Friday, May 31, 2013

Bless Me, Father

It's public confession time here on the Katherine Gotthardt network. 

I find it amusing that I've written some posts recently that reflect my Catholic roots and that the word "confession" just sprung to mind because there's not much to "confess," really.  The word indicates a wrongdoing, and I've done nothing particularly wrong.  But "confession" also has a duel meaning in the literary context, as in, confessional poetry.  So when I confess, I am opening myself to the audience, exploring subjects that might create discomfort in some, provoke ridicule from others or elicit understanding from a few.  Being publicly candid can make you feel empowered, but it also makes you vulnerable.  Unfortunately, outright honesty can hinder your chances of being successful in a world of fabricated norms and expectations.

Here is my problem.  I blog.  I blog about everything from policy to my menstrual cycle.  I post public information on a variety of topics that interest me.  And while the press releases and announcements are fairly innocuous, the more personal posts are probably detrimental to my career, not as a writer, but as anything that requires working in an environment outside my home.  Combine this with my anxiety and basically, I'm the crazy lady who needs to be locked in the basement--which is making me crazier.

When I am engaged in a project, I am usually fine because I have discovered ways to pace myself in order to reach deadlines. But when those deadlines don't require interaction outside of my home, they end or are on hold, I find myself sitting on the couch, staring into space.  And I eat too much.  Yes, I do laundry or exercise and take care of the animals and go to appointments, but mostly, I wait for the family to come home.  I ask them about their day, and I don't get much response which is disappointing because my days are usually boring.  At my most recent visit to the shrink, I told her, "This is the highlight of my day."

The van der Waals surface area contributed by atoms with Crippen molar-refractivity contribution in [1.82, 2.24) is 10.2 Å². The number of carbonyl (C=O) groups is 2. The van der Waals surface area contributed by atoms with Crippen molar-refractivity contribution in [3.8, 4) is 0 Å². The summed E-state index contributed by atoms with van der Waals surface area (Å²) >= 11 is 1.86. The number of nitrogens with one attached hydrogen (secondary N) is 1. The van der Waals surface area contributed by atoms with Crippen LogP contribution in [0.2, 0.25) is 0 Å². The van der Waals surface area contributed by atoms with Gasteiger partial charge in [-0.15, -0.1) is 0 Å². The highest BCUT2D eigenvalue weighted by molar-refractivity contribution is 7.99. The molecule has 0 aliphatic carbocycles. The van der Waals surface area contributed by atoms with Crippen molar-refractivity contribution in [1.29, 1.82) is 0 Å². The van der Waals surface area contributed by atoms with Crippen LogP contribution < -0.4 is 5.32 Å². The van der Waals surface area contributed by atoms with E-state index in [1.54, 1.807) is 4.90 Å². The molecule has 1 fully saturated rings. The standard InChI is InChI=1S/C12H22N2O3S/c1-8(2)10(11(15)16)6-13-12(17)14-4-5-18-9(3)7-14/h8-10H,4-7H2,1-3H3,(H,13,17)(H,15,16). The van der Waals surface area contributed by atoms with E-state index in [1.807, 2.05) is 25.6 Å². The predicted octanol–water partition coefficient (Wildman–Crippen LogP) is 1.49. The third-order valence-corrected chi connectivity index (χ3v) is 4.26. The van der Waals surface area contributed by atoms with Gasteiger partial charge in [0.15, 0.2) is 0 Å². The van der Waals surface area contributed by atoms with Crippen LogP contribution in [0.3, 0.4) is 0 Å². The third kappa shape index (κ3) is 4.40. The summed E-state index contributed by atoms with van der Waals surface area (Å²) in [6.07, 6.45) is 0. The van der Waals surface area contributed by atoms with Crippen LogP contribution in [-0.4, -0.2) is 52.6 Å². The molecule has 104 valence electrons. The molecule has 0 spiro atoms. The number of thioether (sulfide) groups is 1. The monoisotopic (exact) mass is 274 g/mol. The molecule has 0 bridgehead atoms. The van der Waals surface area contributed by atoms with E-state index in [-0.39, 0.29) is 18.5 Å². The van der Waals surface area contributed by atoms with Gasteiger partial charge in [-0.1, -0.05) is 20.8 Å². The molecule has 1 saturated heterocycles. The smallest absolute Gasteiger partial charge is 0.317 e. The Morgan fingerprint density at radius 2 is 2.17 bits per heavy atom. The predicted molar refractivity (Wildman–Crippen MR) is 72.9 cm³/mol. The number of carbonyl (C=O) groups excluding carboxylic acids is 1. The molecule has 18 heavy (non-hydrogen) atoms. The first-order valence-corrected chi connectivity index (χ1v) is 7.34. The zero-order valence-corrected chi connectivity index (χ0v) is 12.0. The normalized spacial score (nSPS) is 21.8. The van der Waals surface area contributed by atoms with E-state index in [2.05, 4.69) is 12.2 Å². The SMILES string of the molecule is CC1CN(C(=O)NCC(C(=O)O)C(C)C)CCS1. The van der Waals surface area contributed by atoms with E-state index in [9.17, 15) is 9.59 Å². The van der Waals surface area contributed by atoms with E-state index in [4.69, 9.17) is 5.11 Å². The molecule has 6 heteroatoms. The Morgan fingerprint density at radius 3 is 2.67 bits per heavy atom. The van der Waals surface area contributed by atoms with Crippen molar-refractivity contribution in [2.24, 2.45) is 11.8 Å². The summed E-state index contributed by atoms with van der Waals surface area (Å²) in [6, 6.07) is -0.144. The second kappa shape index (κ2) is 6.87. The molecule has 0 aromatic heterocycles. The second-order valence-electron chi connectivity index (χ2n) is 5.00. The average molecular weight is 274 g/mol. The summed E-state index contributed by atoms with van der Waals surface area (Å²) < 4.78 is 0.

Probably more pathetic than that is my feeling of inadequacy.  I question whether or not I can actually function in a larger organization.  Though I've been successful in my work, I've never been successful in a hierarchy, not only because I view the structure as inherently false but because I'm easily confused.  Bureaucracy automatically yields mixed messages and a certain amount of chaos that I try to sort through and discuss, but when I do, people who "get" the system don't seem to understand what my problem is.  When I try to explain and then tell them what I need, they think I am criticizing and incapable.  This does not bode well for my self esteem or career.

In the higher scheme of things, I really don't want a lot--just a two day a week gig that gets me out of the house for a few hours, connects me with something other than my computer and my dog.  Yes, I have a wish list for this mythical job, which I will share with the world because I don't think wanting at least three or four things on the list is so unreasonable.  It's not like I expect to get everything I want.

1.  Two days a week, just a few hours a day (prefer mornings).
2.  Something that keeps me moving (no desk job, but nothing strenuous).
3.  Something that requires my brain and makes me learn.
4.  Something that allows me to help people.
5.  Something that gives me the opportunity to talk.
6.  Something with adults.
7.  Something that pays $20 an hour or more.

I've been told that I need something in government where there is a coach or someone else to guide me, keep me on track when I get confused and anxious about the system.  Adding that to my wish list, though, could further hinder my attempt to get a job.  On the other hand, once I am in, an understanding mentor of this kind could save me my career and reputation.

Make no mistake--I am grateful for the work I do at home and grateful I've been able to have such flexibility.  I need that in order to take care of my other responsibilities.  I am grateful for the income, which our family requires.  But the isolation gets to me, the quiet, the hours of boredom that I can't seem to fill with anything that seems meaningful.  I feel like I am not achieving my true mission, that I am not making a real difference in the world, that I am not really living. 

When I worked at the jail, I had fulfillment.  The stress got to me, though, which is not surprising.  Sometimes I think if the bureaucracy had been a little more forgiving, I might still be there.  But there was so little connection between departments, it was impossible.  In a perfect world, I would have my jail job plus my writing work, but the world does not function that way.

So I continue to write, volunteer and fret.  I thank God and the universe for what I have and try to not to focus on what I don't have.  But I do not succeed as often as I should, and this is indeed a downfall of mine, something needing confessing.  So please bless me father, for I have sinned.  I should have a better attitude.  





 
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